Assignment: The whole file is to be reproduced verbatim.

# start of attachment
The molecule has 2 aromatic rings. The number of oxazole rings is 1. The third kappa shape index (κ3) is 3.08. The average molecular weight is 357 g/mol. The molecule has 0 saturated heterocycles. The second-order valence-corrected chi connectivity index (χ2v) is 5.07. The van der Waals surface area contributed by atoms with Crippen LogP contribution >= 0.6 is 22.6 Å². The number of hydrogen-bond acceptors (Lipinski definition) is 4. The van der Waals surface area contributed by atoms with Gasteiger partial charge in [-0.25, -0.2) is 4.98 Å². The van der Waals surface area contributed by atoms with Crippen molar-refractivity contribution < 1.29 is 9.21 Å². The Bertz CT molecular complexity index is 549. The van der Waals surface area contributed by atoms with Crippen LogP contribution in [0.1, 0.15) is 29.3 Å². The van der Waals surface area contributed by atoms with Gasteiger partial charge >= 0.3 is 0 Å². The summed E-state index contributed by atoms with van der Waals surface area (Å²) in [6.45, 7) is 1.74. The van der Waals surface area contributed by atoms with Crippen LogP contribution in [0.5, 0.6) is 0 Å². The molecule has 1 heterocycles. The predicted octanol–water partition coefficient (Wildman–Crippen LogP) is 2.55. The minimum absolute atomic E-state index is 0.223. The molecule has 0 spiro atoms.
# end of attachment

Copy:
The molecule has 2 aromatic rings. The number of oxazole rings is 1. The third kappa shape index (κ3) is 3.08. The average molecular weight is 357 g/mol. The molecule has 0 saturated heterocycles. The second-order valence-corrected chi connectivity index (χ2v) is 5.07. The van der Waals surface area contributed by atoms with Crippen LogP contribution >= 0.6 is 22.6 Å². The number of hydrogen-bond acceptors (Lipinski definition) is 4. The van der Waals surface area contributed by atoms with Gasteiger partial charge in [-0.25, -0.2) is 4.98 Å². The van der Waals surface area contributed by atoms with Crippen molar-refractivity contribution < 1.29 is 9.21 Å². The Bertz CT molecular complexity index is 549. The van der Waals surface area contributed by atoms with Crippen LogP contribution in [0.1, 0.15) is 29.3 Å². The van der Waals surface area contributed by atoms with Gasteiger partial charge >= 0.3 is 0 Å². The summed E-state index contributed by atoms with van der Waals surface area (Å²) in [6.45, 7) is 1.74. The van der Waals surface area contributed by atoms with Crippen LogP contribution in [0.5, 0.6) is 0 Å². The molecule has 1 heterocycles. The predicted octanol–water partition coefficient (Wildman–Crippen LogP) is 2.55. The minimum absolute atomic E-state index is 0.223. The molecule has 0 spiro atoms.